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Bee Hummingbird

From Opus

Photo by Richard SternPhoto taken at Maria la Gorda, Pinar del Rio Pro., Cuba, February 2009Click on photo for larger image
Photo by Richard Stern
Photo taken at Maria la Gorda, Pinar del Rio Pro., Cuba, February 2009
Click on photo for larger image
Mellisuga helenae

Contents

[edit] Identification

At 5cm, the Bee Hummingbird is the smallest bird in the world
Male

  • Green crown
  • Red throat
  • Iridescent gorget, with elongated lateral plumes
  • Bluish upper-parts
  • Greyish white underparts
  • Slender pointed bill

Breeding males have red-pink head, chin and throat
Non breeding males have blue spots to their wingtips

FemalePhoto by dragnilZapata, Cuba, February 2012
Female
Photo by dragnil
Zapata, Cuba, February 2012

Female

  • Green above
  • Pale grey below
  • White tips to the outer tail feathers<brc/>

While more apt to be mistaken for a bee than a bird because of the size, the bird is not a mimic.

[edit] Distribution

The Bee Hummingbird is endemic to Cuba and Isle of Pines

[edit] Taxonomy

This is a monotypic species; no subspecies are known.[1]

[edit] Habitat

Woodland, shrubbery, and gardens.

[edit] Behaviour

[edit] Diet

Eclipse plumagePhoto by opfisterZapata National Park, Cuba, November 2004
Eclipse plumage
Photo by opfister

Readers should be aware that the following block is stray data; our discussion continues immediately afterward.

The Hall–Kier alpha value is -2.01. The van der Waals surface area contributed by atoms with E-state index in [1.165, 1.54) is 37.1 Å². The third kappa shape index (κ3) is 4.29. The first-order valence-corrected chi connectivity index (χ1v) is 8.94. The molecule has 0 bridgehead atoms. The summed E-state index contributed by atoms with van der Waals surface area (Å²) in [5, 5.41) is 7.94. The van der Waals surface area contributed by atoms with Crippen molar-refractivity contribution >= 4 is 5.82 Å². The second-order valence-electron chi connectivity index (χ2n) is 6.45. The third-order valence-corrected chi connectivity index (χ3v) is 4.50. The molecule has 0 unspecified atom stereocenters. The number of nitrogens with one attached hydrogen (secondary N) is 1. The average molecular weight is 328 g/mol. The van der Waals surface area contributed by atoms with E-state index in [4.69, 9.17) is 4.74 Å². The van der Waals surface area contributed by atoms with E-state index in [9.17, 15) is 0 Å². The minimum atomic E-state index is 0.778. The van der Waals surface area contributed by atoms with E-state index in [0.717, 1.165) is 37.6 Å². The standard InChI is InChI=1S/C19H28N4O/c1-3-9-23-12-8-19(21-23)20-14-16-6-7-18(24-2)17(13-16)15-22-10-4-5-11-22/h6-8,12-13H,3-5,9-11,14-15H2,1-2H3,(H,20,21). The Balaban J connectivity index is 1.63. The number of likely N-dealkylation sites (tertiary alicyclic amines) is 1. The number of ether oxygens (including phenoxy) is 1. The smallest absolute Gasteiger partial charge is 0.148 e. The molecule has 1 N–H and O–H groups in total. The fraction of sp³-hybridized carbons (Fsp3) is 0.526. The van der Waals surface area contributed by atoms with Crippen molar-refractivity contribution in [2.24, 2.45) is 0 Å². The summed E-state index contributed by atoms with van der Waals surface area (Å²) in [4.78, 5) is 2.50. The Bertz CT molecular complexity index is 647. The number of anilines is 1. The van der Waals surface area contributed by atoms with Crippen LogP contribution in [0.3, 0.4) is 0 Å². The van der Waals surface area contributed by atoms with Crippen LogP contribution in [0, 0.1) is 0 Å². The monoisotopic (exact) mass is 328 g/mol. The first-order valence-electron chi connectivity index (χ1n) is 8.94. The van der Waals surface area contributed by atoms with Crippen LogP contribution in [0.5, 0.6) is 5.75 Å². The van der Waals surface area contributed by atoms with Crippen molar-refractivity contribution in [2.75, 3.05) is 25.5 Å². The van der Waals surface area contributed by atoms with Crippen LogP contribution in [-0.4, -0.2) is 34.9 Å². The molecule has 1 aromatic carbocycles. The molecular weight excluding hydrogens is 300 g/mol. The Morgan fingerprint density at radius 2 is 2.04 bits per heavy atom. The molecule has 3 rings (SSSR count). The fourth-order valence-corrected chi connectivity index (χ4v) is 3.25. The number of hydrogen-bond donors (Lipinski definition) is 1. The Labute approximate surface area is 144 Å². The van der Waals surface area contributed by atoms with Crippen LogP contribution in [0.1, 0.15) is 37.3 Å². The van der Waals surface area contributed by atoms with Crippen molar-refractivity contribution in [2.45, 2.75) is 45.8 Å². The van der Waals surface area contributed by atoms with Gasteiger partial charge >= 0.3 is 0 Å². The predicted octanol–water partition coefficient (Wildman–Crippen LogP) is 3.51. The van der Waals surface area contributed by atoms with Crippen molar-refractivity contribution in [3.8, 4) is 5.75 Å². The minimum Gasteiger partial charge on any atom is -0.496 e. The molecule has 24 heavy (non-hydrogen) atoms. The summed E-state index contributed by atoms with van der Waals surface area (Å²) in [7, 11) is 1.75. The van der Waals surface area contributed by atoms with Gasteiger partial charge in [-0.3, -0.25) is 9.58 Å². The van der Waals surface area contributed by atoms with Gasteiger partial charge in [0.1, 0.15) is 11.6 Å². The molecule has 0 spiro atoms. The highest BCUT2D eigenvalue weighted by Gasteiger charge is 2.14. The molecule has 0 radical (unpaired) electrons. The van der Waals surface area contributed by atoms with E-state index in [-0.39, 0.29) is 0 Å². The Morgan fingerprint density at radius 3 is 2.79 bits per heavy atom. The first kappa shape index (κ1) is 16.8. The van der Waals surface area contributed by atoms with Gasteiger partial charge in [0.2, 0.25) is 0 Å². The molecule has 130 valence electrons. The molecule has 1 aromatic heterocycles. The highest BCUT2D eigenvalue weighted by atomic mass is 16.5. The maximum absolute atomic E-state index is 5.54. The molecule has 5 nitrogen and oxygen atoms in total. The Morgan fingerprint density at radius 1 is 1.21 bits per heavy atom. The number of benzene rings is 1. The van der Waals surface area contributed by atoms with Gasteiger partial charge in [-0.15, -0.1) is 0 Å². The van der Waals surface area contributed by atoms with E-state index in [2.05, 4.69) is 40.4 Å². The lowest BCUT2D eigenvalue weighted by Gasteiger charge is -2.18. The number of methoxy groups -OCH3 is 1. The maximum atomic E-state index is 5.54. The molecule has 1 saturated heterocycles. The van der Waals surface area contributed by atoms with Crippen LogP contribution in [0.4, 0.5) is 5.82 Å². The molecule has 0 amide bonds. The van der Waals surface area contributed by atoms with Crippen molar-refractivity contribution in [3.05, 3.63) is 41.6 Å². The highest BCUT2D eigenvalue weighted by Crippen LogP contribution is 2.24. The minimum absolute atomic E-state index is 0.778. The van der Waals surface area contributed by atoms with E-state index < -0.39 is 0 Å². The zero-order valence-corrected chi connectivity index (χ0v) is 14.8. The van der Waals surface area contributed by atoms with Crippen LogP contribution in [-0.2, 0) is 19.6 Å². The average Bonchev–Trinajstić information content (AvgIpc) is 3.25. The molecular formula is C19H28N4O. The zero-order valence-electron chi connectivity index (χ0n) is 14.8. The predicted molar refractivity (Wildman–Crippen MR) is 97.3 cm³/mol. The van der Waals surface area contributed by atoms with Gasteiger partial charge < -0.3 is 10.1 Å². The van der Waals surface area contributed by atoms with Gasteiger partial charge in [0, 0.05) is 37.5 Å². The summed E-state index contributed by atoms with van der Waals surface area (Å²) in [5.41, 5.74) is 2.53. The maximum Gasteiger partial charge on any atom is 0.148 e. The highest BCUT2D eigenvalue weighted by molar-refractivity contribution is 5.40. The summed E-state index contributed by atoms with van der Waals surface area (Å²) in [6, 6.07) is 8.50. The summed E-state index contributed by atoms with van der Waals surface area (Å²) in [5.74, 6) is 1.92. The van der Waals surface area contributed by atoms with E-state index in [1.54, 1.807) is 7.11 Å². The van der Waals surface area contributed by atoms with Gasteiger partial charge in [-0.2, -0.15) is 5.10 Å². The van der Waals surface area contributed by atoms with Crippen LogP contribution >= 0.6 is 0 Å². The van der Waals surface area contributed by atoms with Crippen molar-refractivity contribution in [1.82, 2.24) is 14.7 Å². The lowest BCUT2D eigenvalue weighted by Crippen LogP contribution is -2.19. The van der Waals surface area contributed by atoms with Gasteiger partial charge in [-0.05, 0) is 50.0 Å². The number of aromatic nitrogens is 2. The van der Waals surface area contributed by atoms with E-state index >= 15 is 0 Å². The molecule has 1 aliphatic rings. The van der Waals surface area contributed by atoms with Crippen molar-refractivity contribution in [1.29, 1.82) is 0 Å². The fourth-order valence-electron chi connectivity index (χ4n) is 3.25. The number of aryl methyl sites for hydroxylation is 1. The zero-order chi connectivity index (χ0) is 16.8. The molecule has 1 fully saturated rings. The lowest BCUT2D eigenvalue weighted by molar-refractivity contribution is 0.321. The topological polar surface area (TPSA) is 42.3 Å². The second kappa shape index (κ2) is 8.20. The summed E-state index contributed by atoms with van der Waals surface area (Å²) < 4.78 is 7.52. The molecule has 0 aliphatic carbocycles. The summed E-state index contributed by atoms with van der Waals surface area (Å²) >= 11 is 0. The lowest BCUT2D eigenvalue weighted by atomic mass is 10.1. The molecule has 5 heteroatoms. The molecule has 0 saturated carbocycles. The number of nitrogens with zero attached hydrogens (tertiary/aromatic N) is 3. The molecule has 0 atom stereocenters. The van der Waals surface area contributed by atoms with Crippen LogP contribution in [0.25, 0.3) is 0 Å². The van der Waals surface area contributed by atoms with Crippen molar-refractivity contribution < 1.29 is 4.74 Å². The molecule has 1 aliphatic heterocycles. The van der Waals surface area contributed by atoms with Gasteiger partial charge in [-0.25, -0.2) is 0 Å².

Zapata National Park, Cuba, November 2004

Nectar is an important part of the diet. Bee hummingbird seems to be a nectar generalist, one that uses flowers also utilized by bees and other insects as well as the Cuban Emerald.

[edit] Breeding

The female builds a cupshaped nest from cobwebs, bark,and lichen, lined with soft plant fibres. The 2 bright orange eggs with pink spots are incubated by the female, who also raises the young.

[edit] References

  1. Clements, J. F., T. S. Schulenberg, M. J. Iliff, B.L. Sullivan, C. L. Wood, and D. Roberson. 2013. The eBird/Clements checklist of birds of the world: Version 6.8., with updates to August 2013. Downloaded from http://www.birds.cornell.edu/clementschecklist/download/
  2. Wikipedia
  3. Arthur Grosset
  4. Dalsgaard et al. 2012. Ornithologia Neotropical 23:143-149

[edit] Recommended Citation

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